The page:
December 17, 2008 / Uncategorized

A seat at the table


The New Agenda had a seat at the table when the nation’s largest women’s organizations met in Washington on Monday to discuss nominations for positions in the Obama administration.

The groups — which included Business and Professional Women (BPW), Wider Opportunities for Women (WOW), the American Association of University Women (AAUW), and the National Women’s Political Caucus (NWPC) — met in Washington, D.C., to determine a process to put forward the names of highly qualified women for top level roles throughout every federal agency and policy-making body.

The constellation of organizations that attended the meeting represent the interests of women in a range of fields, such as education, business, the law, finance / economics, social work, and issues pertaining to elder women.

Such meetings are a traditional feature of transition periods between White House administrations. The Washington, D.C., representatives of a diverse array of constituencies — Latinos, Asians, lesbian and gay people, labor, environmentalists, and so on — are each organizing their own discussions to pool information about nominees they might support. A number of individuals have volunteered to act as go-betweens to ensure communication between these ad hoc groupings. It is expected that in many cases, one nominee will be supported by a number of constituencies (such as a woman supported by the women’s, Latino, and gay and lesbian groups).

Like other women’s groups, The New Agenda will be putting forward the names of qualified candidates for a number of critical positions. We’re glad to have a seat at the table during these important talks. But we know that until women and men occupy an equal number of seats at the table of government, none of us can call ourselves truly politically empowered.

Stay tuned for further developments!

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  • Anna

    Right on and thank you! I look forward to hearing updates on this issue.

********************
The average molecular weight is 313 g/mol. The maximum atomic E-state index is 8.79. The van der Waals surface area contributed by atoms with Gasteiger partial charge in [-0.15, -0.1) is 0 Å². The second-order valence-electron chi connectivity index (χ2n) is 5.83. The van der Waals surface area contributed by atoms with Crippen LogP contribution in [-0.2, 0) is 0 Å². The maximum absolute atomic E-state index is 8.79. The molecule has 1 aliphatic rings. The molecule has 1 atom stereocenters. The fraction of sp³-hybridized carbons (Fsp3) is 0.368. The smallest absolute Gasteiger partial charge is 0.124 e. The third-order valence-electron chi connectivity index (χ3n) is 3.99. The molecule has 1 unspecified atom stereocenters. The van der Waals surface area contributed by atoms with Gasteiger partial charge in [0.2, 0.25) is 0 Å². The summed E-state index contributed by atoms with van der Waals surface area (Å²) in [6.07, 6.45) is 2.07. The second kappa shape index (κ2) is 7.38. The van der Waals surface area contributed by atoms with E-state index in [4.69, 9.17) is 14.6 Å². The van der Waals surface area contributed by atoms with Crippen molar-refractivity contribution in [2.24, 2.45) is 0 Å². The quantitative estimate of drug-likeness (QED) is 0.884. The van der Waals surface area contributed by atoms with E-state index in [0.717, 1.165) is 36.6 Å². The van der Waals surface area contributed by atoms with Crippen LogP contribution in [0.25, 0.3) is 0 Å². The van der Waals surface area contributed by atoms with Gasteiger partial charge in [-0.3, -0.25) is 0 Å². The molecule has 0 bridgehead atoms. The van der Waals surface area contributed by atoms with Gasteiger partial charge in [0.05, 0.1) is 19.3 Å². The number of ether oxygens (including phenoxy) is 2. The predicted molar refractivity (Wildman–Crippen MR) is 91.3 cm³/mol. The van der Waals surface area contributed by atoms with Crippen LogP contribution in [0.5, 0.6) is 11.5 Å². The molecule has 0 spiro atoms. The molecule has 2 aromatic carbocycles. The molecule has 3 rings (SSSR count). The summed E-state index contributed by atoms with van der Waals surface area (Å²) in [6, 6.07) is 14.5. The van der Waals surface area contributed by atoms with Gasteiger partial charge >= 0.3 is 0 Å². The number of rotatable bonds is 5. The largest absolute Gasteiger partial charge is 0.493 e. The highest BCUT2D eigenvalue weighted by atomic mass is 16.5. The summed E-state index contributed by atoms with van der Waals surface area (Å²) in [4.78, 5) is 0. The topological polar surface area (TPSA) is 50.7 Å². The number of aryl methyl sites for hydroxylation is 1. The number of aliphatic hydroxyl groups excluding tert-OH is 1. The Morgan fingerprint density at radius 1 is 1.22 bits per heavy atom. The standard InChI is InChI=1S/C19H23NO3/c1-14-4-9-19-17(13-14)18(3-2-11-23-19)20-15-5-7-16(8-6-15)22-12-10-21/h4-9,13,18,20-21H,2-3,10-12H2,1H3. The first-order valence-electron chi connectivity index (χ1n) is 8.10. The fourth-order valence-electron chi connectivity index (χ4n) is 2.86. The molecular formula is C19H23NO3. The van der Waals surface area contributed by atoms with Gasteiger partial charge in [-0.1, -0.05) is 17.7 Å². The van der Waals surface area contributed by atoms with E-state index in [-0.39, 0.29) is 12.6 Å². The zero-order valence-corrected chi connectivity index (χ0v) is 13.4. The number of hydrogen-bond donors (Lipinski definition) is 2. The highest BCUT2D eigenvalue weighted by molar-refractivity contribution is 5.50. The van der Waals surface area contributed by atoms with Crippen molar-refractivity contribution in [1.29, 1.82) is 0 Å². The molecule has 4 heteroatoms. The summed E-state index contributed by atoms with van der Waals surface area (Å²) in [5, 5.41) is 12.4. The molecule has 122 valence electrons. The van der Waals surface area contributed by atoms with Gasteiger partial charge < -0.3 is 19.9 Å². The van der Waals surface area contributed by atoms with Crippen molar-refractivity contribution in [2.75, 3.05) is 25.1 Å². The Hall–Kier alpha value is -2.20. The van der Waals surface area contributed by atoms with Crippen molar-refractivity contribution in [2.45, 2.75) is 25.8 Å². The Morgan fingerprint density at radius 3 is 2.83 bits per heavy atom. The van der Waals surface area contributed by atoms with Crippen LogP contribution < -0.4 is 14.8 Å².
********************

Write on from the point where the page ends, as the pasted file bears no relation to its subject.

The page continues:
• Nan

    Can we sign a petition? I am for women, any party inluding independent. I truly believe in the non-partisan aspect of the New Agenda and hope this will be stressed.
    Gender is key, and please carry this message forward.
    Aren’t a lot of the posts etc. already full?

  • Egallantry

    Thank you to everyone at The New Agenda.

    I know there is a toxic level of resistance out there to the advancement of women and the achievement of gender equality. I appreciate your efforts in pushing for positive change for women and girls (and for the men and boys who love us).

  • Nan

    meant to say also – please open a Twitter account and let us join you so we can get tweets during the prep and during the meeting. I will be excited and would love these micro-texts messages come into my phone. You send one message and all users get it, like text conference call.
    They work well – go to the site if you are not familiar. (I don’t work there or promote it – just a user of this cool trend.)
    It would be perfect for a day of meetings like this. Make us feel a part of the proceedings, take us with you.
    Tweets can go to people’s cell phones or computer. The only cost is that of a text message, and users can un-register if they want. Super low cost, no commitment of any kind.
    Please tweet.

  • PG

    FYI, Obama is about to announce the first permanent (non-interim) woman to chair the Securities and Exchange Commission. This is a crucial job at a time when Americans and indeed all people have serious doubts about the integrity of the financial system. While not a Cabinet post, it still requires Senate confirmation, and I hope the New Agenda will be supportive of Mary Schapiro.

  • Zee

    Good to know, PG, thanks.